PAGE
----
If you think someone is following you and you're in a crowded place, just crouch and pretend to tie your shoe.

    - You can observe anything behind you fairly well.

    - You stopped, but you had a reason to. If the person you suspect stops as well, you'll have quite an amount of certainity.

    - If you're conceal carrying something on your lower leg (gun, knife, whatever), you can ready it rather inconspicuously depending on your holster.

    It puts you into a disadvantageous position for close combat though, so be careful about doing that in a place without witnesses (despite almost no one would probably interfere with a fight even in the largest crowd, many potential witnesses offer a nice amount of security).
  • 2
    I want more stories!
  • 4
    I sew IR LED's into my hat and clothes too. although these help to blind most 'night vision' cameras, it will also make you a huge target in real night vision goggles that don't use IR as light.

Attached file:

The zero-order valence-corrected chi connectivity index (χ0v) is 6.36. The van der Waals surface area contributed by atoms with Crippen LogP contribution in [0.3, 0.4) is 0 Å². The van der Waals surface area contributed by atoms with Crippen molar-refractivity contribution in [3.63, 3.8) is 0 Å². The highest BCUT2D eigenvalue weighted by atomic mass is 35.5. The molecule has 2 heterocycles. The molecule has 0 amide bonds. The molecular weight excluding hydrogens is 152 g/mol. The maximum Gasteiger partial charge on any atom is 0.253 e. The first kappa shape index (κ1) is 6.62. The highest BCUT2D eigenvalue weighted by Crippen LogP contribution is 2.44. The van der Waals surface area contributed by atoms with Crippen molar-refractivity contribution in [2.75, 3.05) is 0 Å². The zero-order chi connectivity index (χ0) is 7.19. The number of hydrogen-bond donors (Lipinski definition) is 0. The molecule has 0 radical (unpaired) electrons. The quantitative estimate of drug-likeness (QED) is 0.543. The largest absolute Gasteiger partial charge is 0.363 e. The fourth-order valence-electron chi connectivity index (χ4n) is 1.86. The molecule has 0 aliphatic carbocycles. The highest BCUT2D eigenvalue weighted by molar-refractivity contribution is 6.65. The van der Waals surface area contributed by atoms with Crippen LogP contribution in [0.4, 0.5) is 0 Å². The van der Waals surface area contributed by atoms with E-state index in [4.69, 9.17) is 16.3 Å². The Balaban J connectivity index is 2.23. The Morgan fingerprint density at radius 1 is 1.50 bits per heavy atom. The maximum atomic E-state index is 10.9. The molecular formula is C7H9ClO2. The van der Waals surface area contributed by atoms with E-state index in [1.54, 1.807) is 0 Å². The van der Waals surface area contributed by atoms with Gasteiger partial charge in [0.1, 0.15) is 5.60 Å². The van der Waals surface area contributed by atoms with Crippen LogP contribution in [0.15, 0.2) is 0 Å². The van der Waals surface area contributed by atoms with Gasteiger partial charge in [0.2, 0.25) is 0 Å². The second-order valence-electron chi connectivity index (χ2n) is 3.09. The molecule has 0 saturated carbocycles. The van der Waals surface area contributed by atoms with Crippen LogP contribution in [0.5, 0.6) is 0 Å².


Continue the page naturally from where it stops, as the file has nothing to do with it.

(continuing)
I am bit paranoid about facial recognition, IR lights to not combat that, but there is line of clothing and a pair of glasses I hear that can. I will most probably purchase these in future once facial recognition becomes standard almost everywhere. That is probably the only thing I am truly worried about.

    My online presence and my communique they can have. being able to id me on camera, I do not like.
  • 2
    @hash-table Worried about facial recognition? I have just the thing for you:

    https://amazon.com/Bristol-Novelty-...

    Although that MAY cause more people to photograph you... And maybe it's not too wise to enter a bank wearing one of those :).
  • 2
    @ilPinguino

    Nice! buying it now that is brilliant :D
  • 2
    @hash-table If I ever see you in public, I'll buy you a fish.
  • 4
    He ATE a sim card?? 😳
  • 3
    I don't have a link to this mask (middle of class so can't look right now, just finished a final), but I like this one best